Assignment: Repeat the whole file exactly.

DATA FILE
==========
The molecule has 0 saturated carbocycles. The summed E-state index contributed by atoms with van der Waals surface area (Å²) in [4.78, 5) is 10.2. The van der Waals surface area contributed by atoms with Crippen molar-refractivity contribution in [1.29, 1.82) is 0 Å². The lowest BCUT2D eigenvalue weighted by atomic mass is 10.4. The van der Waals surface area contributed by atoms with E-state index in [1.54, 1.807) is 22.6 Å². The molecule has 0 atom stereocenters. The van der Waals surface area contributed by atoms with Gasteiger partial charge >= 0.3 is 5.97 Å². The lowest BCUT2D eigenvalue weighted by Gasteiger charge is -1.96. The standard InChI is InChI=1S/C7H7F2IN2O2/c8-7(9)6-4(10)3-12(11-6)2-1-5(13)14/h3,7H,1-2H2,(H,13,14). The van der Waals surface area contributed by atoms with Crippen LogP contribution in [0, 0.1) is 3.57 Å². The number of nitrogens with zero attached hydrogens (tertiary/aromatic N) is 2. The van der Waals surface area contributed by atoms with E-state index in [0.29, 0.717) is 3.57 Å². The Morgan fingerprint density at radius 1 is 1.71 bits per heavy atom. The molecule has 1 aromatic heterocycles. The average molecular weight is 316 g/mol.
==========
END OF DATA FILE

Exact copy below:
The molecule has 0 saturated carbocycles. The summed E-state index contributed by atoms with van der Waals surface area (Å²) in [4.78, 5) is 10.2. The van der Waals surface area contributed by atoms with Crippen molar-refractivity contribution in [1.29, 1.82) is 0 Å². The lowest BCUT2D eigenvalue weighted by atomic mass is 10.4. The van der Waals surface area contributed by atoms with E-state index in [1.54, 1.807) is 22.6 Å². The molecule has 0 atom stereocenters. The van der Waals surface area contributed by atoms with Gasteiger partial charge >= 0.3 is 5.97 Å². The lowest BCUT2D eigenvalue weighted by Gasteiger charge is -1.96. The standard InChI is InChI=1S/C7H7F2IN2O2/c8-7(9)6-4(10)3-12(11-6)2-1-5(13)14/h3,7H,1-2H2,(H,13,14). The van der Waals surface area contributed by atoms with Crippen LogP contribution in [0, 0.1) is 3.57 Å². The number of nitrogens with zero attached hydrogens (tertiary/aromatic N) is 2. The van der Waals surface area contributed by atoms with E-state index in [0.29, 0.717) is 3.57 Å². The Morgan fingerprint density at radius 1 is 1.71 bits per heavy atom. The molecule has 1 aromatic heterocycles. The average molecular weight is 316 g/mol.